All parents say they want time with their children. But not all parents actually spend the time they are court ordered to have with their children. What happens when a parent skips the parenting time they’ve been awarded during and after an Illinois divorce or parentage case?
Parenting Time Orders In Illinois
Until there is an order entered by an Illinois domestic relations case, there is no right or obligation to exercise parenting time. Parenting time usually gets established almost immediately in a temporary hearing at the beginning of a divorce or parentage case.
“A court may order a temporary allocation of parental responsibilities in the child’s best interests before the entry of a final allocation judgment.” 750 ILCS 5/603.5(a)
The parties usually come to an agreement on parenting time on a temporary or permanent basis.
“Unless the parents present a mutually agreed written parenting plan and that plan is approved by the court, the court shall allocate parenting time.” 750 ILCS 5/602.7(b)
Once the parenting time order is entered, the order can be enforced by either party in the court it was entered.
“Any judgment entered within this State may be enforced…in the judicial circuit wherein such judgment was entered” 750 ILCS 5/511(a)
Obviously, enforcing the proper and timely turnover of a child pursuant to the order is of the highest importance to the court. But….what if a parent no longer exercises parenting time with their child?
Modification Of A Parenting Time Order In Illinois
The parent who actually does exercise time with their child could simply shrug their shoulders and enjoy the additional parenting time that the other parent has forfeited.
Sooner or later, that parent (and the child) will get tired of wondering if the other parent is going to show up on their allotted parenting time and modify the order to reduce or eliminate parenting time for the parent who is not showing up.
Illinois divorce and parentage courts typically do not like modifying Allocations of Parenting Time And Parental Responsibilities.
“Parenting time may be modified at any time, without a showing of serious endangerment, upon a showing of changed circumstances that necessitates modification to serve the best interests of the child.” 750 ILCS 5/610.5(b)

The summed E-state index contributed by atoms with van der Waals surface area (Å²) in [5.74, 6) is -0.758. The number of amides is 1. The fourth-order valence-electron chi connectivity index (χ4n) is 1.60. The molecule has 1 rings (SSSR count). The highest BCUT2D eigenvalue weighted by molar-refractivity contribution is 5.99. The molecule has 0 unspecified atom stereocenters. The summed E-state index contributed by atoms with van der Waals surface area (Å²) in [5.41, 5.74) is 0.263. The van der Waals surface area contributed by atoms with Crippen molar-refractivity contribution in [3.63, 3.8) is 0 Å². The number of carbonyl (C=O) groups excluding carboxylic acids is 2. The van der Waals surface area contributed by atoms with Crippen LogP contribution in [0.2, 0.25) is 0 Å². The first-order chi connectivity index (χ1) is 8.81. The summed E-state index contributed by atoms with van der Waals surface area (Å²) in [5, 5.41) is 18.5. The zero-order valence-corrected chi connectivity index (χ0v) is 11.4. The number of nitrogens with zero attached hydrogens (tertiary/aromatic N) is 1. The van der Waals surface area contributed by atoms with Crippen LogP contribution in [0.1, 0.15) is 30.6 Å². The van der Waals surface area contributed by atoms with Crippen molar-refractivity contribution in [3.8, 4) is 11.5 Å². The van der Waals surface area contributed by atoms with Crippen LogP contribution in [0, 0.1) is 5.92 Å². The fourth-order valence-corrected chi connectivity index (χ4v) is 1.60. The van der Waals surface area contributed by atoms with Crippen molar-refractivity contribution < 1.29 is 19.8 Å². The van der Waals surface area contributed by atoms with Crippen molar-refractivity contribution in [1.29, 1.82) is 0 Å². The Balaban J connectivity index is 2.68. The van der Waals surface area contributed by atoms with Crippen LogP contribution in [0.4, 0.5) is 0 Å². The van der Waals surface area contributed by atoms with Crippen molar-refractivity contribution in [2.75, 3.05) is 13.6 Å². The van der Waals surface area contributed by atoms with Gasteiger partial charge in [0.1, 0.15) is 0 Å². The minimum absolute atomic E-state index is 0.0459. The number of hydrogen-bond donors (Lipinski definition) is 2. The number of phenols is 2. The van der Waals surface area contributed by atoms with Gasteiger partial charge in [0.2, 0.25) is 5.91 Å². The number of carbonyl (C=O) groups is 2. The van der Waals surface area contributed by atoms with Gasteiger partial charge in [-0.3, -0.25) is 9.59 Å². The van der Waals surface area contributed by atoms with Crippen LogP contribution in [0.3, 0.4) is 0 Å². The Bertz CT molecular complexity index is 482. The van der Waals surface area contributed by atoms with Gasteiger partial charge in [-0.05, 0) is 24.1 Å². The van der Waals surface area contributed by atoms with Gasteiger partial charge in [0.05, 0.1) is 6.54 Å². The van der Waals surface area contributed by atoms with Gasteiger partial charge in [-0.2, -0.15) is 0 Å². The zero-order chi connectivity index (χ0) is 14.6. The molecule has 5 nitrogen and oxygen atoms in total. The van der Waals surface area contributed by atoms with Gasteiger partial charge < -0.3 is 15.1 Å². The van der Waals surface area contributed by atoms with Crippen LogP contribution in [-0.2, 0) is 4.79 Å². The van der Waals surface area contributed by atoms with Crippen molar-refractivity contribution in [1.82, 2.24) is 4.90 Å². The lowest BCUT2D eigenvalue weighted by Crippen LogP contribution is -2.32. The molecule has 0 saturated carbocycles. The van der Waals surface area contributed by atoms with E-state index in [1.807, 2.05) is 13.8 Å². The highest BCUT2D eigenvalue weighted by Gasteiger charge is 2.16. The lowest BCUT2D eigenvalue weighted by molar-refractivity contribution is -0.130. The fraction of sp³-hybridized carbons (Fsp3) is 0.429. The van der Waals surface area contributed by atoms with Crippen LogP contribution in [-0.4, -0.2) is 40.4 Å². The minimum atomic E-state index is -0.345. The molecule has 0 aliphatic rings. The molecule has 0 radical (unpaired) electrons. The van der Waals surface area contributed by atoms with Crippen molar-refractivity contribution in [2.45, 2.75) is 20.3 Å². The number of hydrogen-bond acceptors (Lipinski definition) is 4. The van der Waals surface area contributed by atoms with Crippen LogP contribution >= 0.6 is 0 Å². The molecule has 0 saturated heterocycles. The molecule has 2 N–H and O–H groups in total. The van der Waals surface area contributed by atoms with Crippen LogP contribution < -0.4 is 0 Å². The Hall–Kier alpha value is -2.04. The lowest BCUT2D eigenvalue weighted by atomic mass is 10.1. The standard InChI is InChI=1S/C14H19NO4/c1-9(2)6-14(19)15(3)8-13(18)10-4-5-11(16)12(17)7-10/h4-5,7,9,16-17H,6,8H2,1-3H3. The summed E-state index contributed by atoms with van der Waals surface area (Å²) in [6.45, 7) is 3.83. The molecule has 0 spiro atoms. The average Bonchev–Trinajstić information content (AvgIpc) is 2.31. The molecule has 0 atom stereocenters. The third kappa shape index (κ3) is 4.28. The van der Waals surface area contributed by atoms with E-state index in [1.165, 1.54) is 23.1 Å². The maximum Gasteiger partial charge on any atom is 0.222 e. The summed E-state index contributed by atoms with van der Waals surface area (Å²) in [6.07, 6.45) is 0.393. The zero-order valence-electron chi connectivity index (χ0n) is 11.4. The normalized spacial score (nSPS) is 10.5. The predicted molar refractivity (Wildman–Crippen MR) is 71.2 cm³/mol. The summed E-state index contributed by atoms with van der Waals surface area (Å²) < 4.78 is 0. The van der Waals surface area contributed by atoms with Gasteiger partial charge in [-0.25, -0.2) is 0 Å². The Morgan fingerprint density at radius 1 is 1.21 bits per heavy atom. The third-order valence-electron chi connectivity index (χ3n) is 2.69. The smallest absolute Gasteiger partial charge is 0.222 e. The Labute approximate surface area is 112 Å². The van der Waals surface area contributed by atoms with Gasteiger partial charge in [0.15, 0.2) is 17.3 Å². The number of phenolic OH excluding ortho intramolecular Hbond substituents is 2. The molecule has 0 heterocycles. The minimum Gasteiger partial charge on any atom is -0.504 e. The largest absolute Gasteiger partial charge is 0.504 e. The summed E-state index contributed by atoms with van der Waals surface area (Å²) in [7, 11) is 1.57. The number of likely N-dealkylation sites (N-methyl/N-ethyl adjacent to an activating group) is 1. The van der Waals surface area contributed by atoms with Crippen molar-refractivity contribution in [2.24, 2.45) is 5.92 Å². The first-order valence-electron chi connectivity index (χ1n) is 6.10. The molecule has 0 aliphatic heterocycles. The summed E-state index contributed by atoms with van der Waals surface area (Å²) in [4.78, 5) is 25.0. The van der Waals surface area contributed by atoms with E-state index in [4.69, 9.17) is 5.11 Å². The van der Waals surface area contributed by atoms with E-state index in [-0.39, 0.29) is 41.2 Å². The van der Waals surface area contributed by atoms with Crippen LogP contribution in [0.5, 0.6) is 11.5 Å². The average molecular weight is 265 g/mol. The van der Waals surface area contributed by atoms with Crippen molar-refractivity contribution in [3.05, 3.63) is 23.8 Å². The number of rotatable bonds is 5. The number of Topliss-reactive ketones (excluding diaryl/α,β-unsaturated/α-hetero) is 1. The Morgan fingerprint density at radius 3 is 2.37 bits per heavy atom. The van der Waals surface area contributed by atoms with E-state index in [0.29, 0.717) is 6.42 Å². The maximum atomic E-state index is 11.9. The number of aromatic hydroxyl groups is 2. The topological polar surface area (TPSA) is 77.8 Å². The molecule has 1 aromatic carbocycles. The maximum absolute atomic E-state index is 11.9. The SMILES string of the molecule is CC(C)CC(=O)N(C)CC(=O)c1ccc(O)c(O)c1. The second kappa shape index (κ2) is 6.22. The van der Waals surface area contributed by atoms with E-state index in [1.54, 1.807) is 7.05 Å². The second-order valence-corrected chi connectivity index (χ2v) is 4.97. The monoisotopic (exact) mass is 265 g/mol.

Is there any doubt that it is in the best interests of the child to change the ordered parenting time to what the parent will actually exercise? All that’s left is to prove the “changed circumstances.”
When a parent has voluntarily not seen their child or seen their child less than the order provides for a period of 6 months or more, that is good enough for the court to modify the order to reflect the new status quo.
“The court may modify a parenting plan or allocation judgment without a showing of changed circumstances if (i) the modification is in the child’s best interests; and (ii) any of the following are proven as to the modification:
(1) the modification reflects the actual arrangement under which the child has been receiving care, without parental objection, for the 6 months preceding the filing of the petition for modification, provided that the arrangement is not the result of a parent’s acquiescence resulting from circumstances that negated the parent’s ability to give meaningful consent” 750 ILCS 5/610.5(e)
Simply taking full custody of a child with no consequence is not an option for many parents. The parent who remains in the child’s life still needs to arrange for childcare and other expenses incurred because they expected the other parent to care for the child per the order. In such cases, there are penalties for the parent who skips their parenting time.
Penalizing Parents Who Do Not Exercise Their Parenting Time In Illinois
If a parent is allocated parenting time and does not exercise that visitation, the other parent may impose financial penalties in a motion to enforce.